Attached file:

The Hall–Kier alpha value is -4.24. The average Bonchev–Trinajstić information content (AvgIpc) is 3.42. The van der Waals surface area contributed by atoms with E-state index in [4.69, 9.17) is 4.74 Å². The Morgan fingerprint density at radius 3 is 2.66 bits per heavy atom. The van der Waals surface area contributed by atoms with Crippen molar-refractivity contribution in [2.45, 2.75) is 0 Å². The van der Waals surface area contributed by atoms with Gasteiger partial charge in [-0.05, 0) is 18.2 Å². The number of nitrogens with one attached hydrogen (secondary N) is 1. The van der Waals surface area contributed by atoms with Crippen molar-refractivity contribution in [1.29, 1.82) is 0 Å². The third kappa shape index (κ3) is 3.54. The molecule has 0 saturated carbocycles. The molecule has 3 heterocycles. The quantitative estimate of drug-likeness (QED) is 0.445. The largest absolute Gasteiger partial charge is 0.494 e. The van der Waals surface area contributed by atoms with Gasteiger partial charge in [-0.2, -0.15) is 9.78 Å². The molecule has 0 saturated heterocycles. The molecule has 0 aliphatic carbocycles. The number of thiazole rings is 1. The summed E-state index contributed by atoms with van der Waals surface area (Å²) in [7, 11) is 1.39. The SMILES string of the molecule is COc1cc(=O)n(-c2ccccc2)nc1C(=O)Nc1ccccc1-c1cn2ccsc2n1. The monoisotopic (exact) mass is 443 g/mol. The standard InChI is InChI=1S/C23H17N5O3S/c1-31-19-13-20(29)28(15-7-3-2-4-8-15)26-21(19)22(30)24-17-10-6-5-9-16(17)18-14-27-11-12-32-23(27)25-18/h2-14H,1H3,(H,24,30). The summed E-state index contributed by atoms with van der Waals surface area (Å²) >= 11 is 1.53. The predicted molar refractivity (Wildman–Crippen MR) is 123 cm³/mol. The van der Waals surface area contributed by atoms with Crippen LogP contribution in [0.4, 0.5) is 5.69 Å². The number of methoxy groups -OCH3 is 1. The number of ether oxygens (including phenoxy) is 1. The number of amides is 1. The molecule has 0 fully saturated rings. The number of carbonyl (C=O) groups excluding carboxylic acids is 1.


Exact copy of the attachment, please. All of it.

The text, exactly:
The Hall–Kier alpha value is -4.24. The average Bonchev–Trinajstić information content (AvgIpc) is 3.42. The van der Waals surface area contributed by atoms with E-state index in [4.69, 9.17) is 4.74 Å². The Morgan fingerprint density at radius 3 is 2.66 bits per heavy atom. The van der Waals surface area contributed by atoms with Crippen molar-refractivity contribution in [2.45, 2.75) is 0 Å². The van der Waals surface area contributed by atoms with Gasteiger partial charge in [-0.05, 0) is 18.2 Å². The number of nitrogens with one attached hydrogen (secondary N) is 1. The van der Waals surface area contributed by atoms with Crippen molar-refractivity contribution in [1.29, 1.82) is 0 Å². The third kappa shape index (κ3) is 3.54. The molecule has 0 saturated carbocycles. The molecule has 3 heterocycles. The quantitative estimate of drug-likeness (QED) is 0.445. The largest absolute Gasteiger partial charge is 0.494 e. The van der Waals surface area contributed by atoms with Gasteiger partial charge in [-0.2, -0.15) is 9.78 Å². The molecule has 0 saturated heterocycles. The molecule has 0 aliphatic carbocycles. The number of thiazole rings is 1. The summed E-state index contributed by atoms with van der Waals surface area (Å²) in [7, 11) is 1.39. The SMILES string of the molecule is COc1cc(=O)n(-c2ccccc2)nc1C(=O)Nc1ccccc1-c1cn2ccsc2n1. The monoisotopic (exact) mass is 443 g/mol. The standard InChI is InChI=1S/C23H17N5O3S/c1-31-19-13-20(29)28(15-7-3-2-4-8-15)26-21(19)22(30)24-17-10-6-5-9-16(17)18-14-27-11-12-32-23(27)25-18/h2-14H,1H3,(H,24,30). The summed E-state index contributed by atoms with van der Waals surface area (Å²) >= 11 is 1.53. The predicted molar refractivity (Wildman–Crippen MR) is 123 cm³/mol. The van der Waals surface area contributed by atoms with Crippen LogP contribution in [0.4, 0.5) is 5.69 Å². The number of methoxy groups -OCH3 is 1. The number of ether oxygens (including phenoxy) is 1. The number of amides is 1. The molecule has 0 fully saturated rings. The number of carbonyl (C=O) groups excluding carboxylic acids is 1.